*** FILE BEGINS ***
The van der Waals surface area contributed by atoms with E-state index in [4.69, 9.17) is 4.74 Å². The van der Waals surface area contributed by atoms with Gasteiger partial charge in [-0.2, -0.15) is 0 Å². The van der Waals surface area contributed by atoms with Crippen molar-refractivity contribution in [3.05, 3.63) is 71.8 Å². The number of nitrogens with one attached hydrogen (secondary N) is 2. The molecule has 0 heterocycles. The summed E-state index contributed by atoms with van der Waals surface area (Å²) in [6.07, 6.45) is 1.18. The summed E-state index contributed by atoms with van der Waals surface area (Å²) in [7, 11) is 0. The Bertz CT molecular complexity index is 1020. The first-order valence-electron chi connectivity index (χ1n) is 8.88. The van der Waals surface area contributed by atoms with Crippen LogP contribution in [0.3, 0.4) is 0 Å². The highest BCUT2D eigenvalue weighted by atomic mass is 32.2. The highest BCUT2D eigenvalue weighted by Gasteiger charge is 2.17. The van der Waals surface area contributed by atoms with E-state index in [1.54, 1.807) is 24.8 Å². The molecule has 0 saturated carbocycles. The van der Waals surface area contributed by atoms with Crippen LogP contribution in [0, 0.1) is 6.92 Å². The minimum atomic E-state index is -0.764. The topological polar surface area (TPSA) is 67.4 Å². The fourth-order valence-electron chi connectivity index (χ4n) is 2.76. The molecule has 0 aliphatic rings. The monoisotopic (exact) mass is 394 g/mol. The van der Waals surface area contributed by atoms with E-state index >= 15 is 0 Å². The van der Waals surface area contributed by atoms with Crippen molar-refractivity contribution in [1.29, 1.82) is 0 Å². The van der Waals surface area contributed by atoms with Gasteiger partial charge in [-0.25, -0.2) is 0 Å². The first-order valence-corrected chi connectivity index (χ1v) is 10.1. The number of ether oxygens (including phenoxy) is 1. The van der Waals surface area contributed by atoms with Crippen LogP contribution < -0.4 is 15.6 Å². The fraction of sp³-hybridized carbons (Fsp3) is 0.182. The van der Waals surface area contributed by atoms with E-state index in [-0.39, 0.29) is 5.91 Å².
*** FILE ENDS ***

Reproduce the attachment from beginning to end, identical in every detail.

The van der Waals surface area contributed by atoms with E-state index in [4.69, 9.17) is 4.74 Å². The van der Waals surface area contributed by atoms with Gasteiger partial charge in [-0.2, -0.15) is 0 Å². The van der Waals surface area contributed by atoms with Crippen molar-refractivity contribution in [3.05, 3.63) is 71.8 Å². The number of nitrogens with one attached hydrogen (secondary N) is 2. The molecule has 0 heterocycles. The summed E-state index contributed by atoms with van der Waals surface area (Å²) in [6.07, 6.45) is 1.18. The summed E-state index contributed by atoms with van der Waals surface area (Å²) in [7, 11) is 0. The Bertz CT molecular complexity index is 1020. The first-order valence-electron chi connectivity index (χ1n) is 8.88. The van der Waals surface area contributed by atoms with Crippen LogP contribution in [0.3, 0.4) is 0 Å². The highest BCUT2D eigenvalue weighted by atomic mass is 32.2. The highest BCUT2D eigenvalue weighted by Gasteiger charge is 2.17. The van der Waals surface area contributed by atoms with E-state index in [1.54, 1.807) is 24.8 Å². The molecule has 0 saturated carbocycles. The van der Waals surface area contributed by atoms with Crippen LogP contribution in [0, 0.1) is 6.92 Å². The minimum atomic E-state index is -0.764. The topological polar surface area (TPSA) is 67.4 Å². The fourth-order valence-electron chi connectivity index (χ4n) is 2.76. The molecule has 0 aliphatic rings. The monoisotopic (exact) mass is 394 g/mol. The van der Waals surface area contributed by atoms with E-state index >= 15 is 0 Å². The van der Waals surface area contributed by atoms with Crippen molar-refractivity contribution in [1.29, 1.82) is 0 Å². The van der Waals surface area contributed by atoms with Gasteiger partial charge in [-0.25, -0.2) is 0 Å². The first-order valence-corrected chi connectivity index (χ1v) is 10.1. The number of ether oxygens (including phenoxy) is 1. The van der Waals surface area contributed by atoms with Crippen LogP contribution < -0.4 is 15.6 Å². The fraction of sp³-hybridized carbons (Fsp3) is 0.182. The van der Waals surface area contributed by atoms with E-state index in [-0.39, 0.29) is 5.91 Å².